I Hate Travel: Part 1
Yemen Behaving Badly
Sana'a, Yemen's capital city, is not the place for our grumpy backpacker...
‘You need visa for Djibouti!’ barked the young lady holding my passport from behind her veil. ‘No!’ I barked back much to her surprise, ‘I’ll get it on arrival’. I’ve learnt over the years that nothing beats direct eye contact and a firm, confident answer in these situations, even when you're wrong. In fact, especially when you're wrong.
I was in a bit of a bad mood after five days in Sana’a, the capital of Yemen, and just wanted to leave. Even from the moment I arrived it was madness. The plane door opened to bright blue skies and a blast of hot dry desert air as I stumbled down the steps. A military helicopter’s rotor blades whirred away somewhere to my right kicking up dust into the air while a MIG fighter jet roared over the airfield very fast and low indeed. One minute I was inside a cool, air conditioned plane drinking Jack Daniels; the next I was amidst a raging battlefield. Where was I?
After sharing a short taxi ride with a local Yemeni man I was dropped off next to the old town of Sana’a, an ancient and beautiful mishmash of Islamic architecture and freestanding 700 year-old mud-brick houses. I hadn’t slept for days and stood with my huge backpack under the searing desert sun, staring at all the signs (in Arabic, which of course meant nothing to me). I was tired, lost and had no place to stay.
Several attempts at communicating went ignored by uninterested passers-by until finally a man in a tailor shop gave me seat, some water and made some phone calls to a friend of a friend who must have run a hostel. I never caught his name nor did he accept any of my money, but he did graciously put me out of my self-induced misery and soon enough I was sleeping off the drunken journey in a Sana’a dorm bed.
Unfortunately the rest of the people I encountered in Sana’a were decidedly unfriendly. Twice in a day groups of young men approached me as I wandered through the old town, sternly pointing out that I was not welcome and must leave quickly. I was escorted from certain neighbourhoods several times rather like a naughty schoolboy being frog-marched out the classroom for disobedience. I probably shouldn’t have been surprised when I saw a sticker of Saddam Hussein surrounded by white doves on the windscreen of a taxi during one such eviction.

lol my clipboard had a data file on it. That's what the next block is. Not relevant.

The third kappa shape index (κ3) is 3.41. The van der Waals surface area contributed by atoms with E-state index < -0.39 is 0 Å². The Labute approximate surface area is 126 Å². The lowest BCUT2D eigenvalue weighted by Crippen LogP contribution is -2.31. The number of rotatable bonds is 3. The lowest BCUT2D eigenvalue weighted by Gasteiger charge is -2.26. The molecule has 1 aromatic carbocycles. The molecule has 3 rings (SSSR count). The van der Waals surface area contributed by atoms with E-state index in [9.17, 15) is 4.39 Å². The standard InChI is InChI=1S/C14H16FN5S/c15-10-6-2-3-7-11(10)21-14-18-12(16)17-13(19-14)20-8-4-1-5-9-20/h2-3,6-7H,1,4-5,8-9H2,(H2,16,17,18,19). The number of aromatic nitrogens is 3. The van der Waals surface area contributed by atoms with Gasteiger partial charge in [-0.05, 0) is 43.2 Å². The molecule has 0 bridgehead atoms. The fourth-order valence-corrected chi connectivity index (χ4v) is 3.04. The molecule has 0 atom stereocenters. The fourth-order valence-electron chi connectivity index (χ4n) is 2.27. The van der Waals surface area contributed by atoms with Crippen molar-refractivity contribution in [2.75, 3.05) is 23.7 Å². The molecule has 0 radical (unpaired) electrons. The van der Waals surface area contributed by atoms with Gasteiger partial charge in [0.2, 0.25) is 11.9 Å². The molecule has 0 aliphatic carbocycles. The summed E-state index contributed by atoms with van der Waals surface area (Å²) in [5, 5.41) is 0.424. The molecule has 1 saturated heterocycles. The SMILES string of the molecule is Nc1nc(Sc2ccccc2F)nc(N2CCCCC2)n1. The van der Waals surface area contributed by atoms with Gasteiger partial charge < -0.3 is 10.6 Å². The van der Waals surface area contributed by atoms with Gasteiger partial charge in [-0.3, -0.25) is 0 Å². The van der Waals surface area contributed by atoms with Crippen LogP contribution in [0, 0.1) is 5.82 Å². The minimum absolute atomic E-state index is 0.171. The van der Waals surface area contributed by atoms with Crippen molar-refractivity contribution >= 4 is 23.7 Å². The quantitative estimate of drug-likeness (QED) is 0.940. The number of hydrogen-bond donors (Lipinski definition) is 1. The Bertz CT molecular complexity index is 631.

Asking for directions, even in Arabic, was met with shrugs. All this and not a drop of alcohol anywhere, as it's an Islamic country. At one point, completely lost and in the heat of the day I paused at a grocers for some shade and directions. The enterprising young Yemeni apparently couldn’t understand my questions but that didn’t stop him from reaching into the freezer and pulling out a beer. ‘A taste of home for you!’ Of course I bought it, only to find it was non-alcoholic Heineken. Great!
When I tried to check out of my hostel later that day a posse of bearded, robed men with big ceremonial daggers tucked into their waists blocked my exit. They demanded an extra night’s rent so I began arguing. Probably not the smartest move I ever made, at least not in Yemen where, over the years, almost 300 kidnapped westerners have ominously never checked-in for their flights home. I reluctantly agreed to pay half their ‘ransom’ and stormed out, raging all the way to the airport.
So I was a little upset by the time I got to check-in, anyway. And the poor lady snapped at me for a visa. Needless to say, she quickly waved me through immigration after the way I spoke to her. But not having a visa was the least of my worries...
To be continued...
About the Author: Andy McGinlay
The bottom line is this: sometimes, travel sucks. Our grumpy backpacker is mad as hell about that, and he's not going to take it any more. Join him as he complains his way around the world - he bitches about it so you don't have to, and let's be honest, sometimes he's got a point.
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